If I’d been waiting for something to blow my hair back, I did finally get my wish, and not in the place I had expected. While I might have thought that a young tenacious little upstart band might surprise me, it was actually The Stooges, that 70s outfit of now very-middle aged dudes fronted by shirtless wonder Iggy Pop, that really caught me off guard.
Almost as soon as it was announced that the venerable proprietors of punk rock would be playing at South by Southwest, in conjunction with promoting their new album “The Weirdness,” a line started forming around Stubb’s. And when I arrived, a few hours before the show, the line extended down the street and around the corner. While some concert-goers declared the line “sucktastic” and moved on to other venues, those of us who saw it through experienced The Stooges’ unmistakable fierceness as they cranked out classics like “I Wanna Be Your Dog” and “Lust For Life.”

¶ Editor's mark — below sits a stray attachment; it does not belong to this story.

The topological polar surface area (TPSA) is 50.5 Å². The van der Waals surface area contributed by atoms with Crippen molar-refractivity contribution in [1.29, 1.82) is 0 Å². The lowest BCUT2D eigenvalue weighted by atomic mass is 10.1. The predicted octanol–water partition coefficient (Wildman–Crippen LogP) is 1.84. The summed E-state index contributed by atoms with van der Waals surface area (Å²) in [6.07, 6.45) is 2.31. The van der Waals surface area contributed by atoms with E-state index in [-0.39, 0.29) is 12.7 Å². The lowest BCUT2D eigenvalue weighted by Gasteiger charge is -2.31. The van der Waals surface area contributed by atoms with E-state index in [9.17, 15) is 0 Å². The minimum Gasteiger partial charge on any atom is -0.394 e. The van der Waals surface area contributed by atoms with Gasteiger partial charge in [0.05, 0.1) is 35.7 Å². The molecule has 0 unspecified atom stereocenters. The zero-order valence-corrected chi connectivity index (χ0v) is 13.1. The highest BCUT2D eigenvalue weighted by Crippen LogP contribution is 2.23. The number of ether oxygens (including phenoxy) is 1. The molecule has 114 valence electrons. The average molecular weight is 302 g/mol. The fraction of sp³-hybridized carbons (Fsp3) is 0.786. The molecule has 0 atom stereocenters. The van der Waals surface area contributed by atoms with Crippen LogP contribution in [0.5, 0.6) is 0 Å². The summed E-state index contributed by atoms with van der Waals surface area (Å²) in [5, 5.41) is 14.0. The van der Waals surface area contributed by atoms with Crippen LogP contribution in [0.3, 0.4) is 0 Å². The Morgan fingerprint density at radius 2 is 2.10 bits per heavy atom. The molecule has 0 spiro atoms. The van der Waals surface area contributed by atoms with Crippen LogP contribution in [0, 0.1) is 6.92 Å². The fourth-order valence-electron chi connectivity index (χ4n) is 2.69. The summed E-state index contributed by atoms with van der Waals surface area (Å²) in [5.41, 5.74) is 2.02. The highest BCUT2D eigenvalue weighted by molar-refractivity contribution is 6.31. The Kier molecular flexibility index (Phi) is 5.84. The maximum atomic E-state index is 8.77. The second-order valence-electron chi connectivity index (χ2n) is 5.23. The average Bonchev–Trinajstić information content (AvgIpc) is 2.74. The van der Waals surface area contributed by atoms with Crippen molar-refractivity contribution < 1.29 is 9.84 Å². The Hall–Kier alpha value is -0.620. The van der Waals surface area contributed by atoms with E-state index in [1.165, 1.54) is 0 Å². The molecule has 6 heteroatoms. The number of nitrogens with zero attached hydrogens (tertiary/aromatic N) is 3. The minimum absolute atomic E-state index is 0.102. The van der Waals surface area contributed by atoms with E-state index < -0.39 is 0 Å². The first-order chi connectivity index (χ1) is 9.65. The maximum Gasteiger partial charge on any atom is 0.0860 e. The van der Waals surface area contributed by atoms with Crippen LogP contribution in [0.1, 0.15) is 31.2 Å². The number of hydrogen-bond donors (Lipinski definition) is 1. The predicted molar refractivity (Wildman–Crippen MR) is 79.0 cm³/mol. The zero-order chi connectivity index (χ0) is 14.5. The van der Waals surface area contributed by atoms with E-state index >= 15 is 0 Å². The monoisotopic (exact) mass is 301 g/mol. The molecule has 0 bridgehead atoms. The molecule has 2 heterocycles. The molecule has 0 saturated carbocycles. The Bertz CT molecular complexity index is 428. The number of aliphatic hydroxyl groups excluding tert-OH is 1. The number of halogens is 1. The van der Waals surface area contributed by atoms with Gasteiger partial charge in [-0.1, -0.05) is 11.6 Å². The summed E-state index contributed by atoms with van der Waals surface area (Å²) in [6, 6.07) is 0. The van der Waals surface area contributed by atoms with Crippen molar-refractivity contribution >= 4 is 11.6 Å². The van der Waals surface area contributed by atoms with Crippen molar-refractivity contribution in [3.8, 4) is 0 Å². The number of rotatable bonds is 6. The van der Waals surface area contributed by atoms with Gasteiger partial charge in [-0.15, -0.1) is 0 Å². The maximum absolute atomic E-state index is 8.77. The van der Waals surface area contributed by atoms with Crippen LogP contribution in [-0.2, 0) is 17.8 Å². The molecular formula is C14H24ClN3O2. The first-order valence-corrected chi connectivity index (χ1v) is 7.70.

Iggy paraded out on stage, bare-chested, running from end to end of the stage and jumping into the crowd. When he jumped into the pit of photographers in the front, every flashbulb in the house went off, and it’s a wonder a riot didn’t break out.
In comparison to the act that played before them, the Austin-based band Spoon, the Stooges were a shot of pure adrenaline. Not that Spoon didn’t put on a terrific performance, or prove their musical talent and worthiness, and not that there weren’t some die hard know-all-the-lyrics Spoon fans in the audience, but the crowd had come for Iggy.
It seems that bands of The Stooges’ era have a different mentality about what makes a great concert. It’s more than just a performance, it’s more than a lot of flashing lights and choreography, it’s more than just sounding good – it’s about being there, in the moment, with the fans. The Stooges were there, and they let you know it.